Five Reasons Why Gonzaga Will Flounder in the NCAA Tournament
Five Reasons Why Gonzaga Will Flounder in the NCAA Tournament
On Monday, the Gonzaga Bulldogs earned the No. 1 ranking in the AP Top 25 for the first time in school history.The Zags are currently 29-2 on the season and are undefeated in West Cost Conference play. While the overall talent level in the WCC is limited, the Bulldogs have absolutely dominated in conference play, winning each game by an average of 19.4 points.
With the No. 1 ranking, Gonzaga's status as the premier team in the nation has been highly criticized. Head coach Mark Few and his Bulldogs will be looking to prove themselves in the NCAA Tournament this March.
”We still have a lot more to accomplish starting this weekend in Las Vegas and moving forward to the NCAA tournament,” Few said in an Associated Press story. ”We’re looking forward to the rest of the season and making it last as long as we can.”
The Zags will enter the NCAA Tournament after securing their 13th consecutive WCC regular season title, but Few's teams have really struggled in the postseason throughout his tenure. While the Zags have made the tourney 13 years in a row, they have failed to get past the Sweet Sixteen and have lost in the first round on three different occasions.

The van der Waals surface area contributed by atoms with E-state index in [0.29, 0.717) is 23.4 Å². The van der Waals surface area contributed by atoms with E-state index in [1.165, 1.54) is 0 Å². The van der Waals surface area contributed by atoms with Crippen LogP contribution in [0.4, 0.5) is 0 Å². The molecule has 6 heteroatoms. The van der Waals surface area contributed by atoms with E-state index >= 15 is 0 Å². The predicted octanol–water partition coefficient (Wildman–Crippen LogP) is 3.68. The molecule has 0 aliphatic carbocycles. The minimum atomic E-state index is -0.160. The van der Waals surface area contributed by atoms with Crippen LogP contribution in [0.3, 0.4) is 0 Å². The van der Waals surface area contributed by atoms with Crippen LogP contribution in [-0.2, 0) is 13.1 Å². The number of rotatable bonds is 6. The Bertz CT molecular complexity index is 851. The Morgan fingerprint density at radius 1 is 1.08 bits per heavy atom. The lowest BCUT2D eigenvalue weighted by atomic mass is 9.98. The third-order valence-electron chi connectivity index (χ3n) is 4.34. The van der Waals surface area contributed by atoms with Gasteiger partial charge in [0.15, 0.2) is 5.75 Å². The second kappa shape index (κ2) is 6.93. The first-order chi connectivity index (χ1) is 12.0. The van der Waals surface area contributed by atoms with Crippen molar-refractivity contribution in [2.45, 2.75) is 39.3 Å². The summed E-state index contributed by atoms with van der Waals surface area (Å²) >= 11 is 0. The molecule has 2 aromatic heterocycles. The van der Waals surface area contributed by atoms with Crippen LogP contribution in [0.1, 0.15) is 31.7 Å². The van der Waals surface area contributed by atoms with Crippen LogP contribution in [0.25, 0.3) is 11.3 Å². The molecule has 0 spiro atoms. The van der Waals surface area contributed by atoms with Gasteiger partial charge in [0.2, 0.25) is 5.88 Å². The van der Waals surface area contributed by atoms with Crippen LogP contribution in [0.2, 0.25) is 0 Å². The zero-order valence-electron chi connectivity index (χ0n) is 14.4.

Check out the breakdown of Gonzaga's weaknesses and what will cause them to flounder in this year's NCAA Tournament:
No. 1: The Tournament History of Mark Few
The NCAA Tournament record of head coach Mark Few provides valuable insight into Gonzaga's postseason fate. Since 2001, Few’s Bulldogs have made it to the NCAA Tournament every year, but have advanced past the second round only two times, losing in the first round on three different occasions.